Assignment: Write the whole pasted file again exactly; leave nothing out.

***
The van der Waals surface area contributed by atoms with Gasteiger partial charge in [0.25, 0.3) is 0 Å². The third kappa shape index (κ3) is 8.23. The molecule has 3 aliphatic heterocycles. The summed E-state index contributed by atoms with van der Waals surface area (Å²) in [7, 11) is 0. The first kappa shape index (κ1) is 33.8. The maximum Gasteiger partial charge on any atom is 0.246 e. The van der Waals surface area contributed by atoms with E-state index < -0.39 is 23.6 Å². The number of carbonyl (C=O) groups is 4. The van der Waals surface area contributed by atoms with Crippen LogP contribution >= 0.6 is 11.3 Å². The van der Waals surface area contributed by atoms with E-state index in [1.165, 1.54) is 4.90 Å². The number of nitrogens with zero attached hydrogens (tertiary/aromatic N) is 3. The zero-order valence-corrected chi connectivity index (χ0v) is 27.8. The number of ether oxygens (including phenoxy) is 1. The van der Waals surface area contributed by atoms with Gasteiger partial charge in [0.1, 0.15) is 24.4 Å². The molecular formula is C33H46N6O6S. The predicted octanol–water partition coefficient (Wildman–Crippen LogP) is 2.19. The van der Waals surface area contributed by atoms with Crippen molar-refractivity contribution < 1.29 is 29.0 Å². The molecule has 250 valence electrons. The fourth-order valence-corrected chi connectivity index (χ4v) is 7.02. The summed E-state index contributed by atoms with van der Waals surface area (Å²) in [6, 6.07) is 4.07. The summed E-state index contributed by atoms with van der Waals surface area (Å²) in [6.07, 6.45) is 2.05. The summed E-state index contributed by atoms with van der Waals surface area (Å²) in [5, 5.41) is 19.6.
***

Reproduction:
The van der Waals surface area contributed by atoms with Gasteiger partial charge in [0.25, 0.3) is 0 Å². The third kappa shape index (κ3) is 8.23. The molecule has 3 aliphatic heterocycles. The summed E-state index contributed by atoms with van der Waals surface area (Å²) in [7, 11) is 0. The first kappa shape index (κ1) is 33.8. The maximum Gasteiger partial charge on any atom is 0.246 e. The van der Waals surface area contributed by atoms with E-state index < -0.39 is 23.6 Å². The number of carbonyl (C=O) groups is 4. The van der Waals surface area contributed by atoms with Crippen LogP contribution >= 0.6 is 11.3 Å². The van der Waals surface area contributed by atoms with E-state index in [1.165, 1.54) is 4.90 Å². The number of nitrogens with zero attached hydrogens (tertiary/aromatic N) is 3. The zero-order valence-corrected chi connectivity index (χ0v) is 27.8. The number of ether oxygens (including phenoxy) is 1. The van der Waals surface area contributed by atoms with Gasteiger partial charge in [0.1, 0.15) is 24.4 Å². The molecular formula is C33H46N6O6S. The predicted octanol–water partition coefficient (Wildman–Crippen LogP) is 2.19. The van der Waals surface area contributed by atoms with Crippen molar-refractivity contribution < 1.29 is 29.0 Å². The molecule has 250 valence electrons. The fourth-order valence-corrected chi connectivity index (χ4v) is 7.02. The summed E-state index contributed by atoms with van der Waals surface area (Å²) in [6, 6.07) is 4.07. The summed E-state index contributed by atoms with van der Waals surface area (Å²) in [6.07, 6.45) is 2.05. The summed E-state index contributed by atoms with van der Waals surface area (Å²) in [5, 5.41) is 19.6.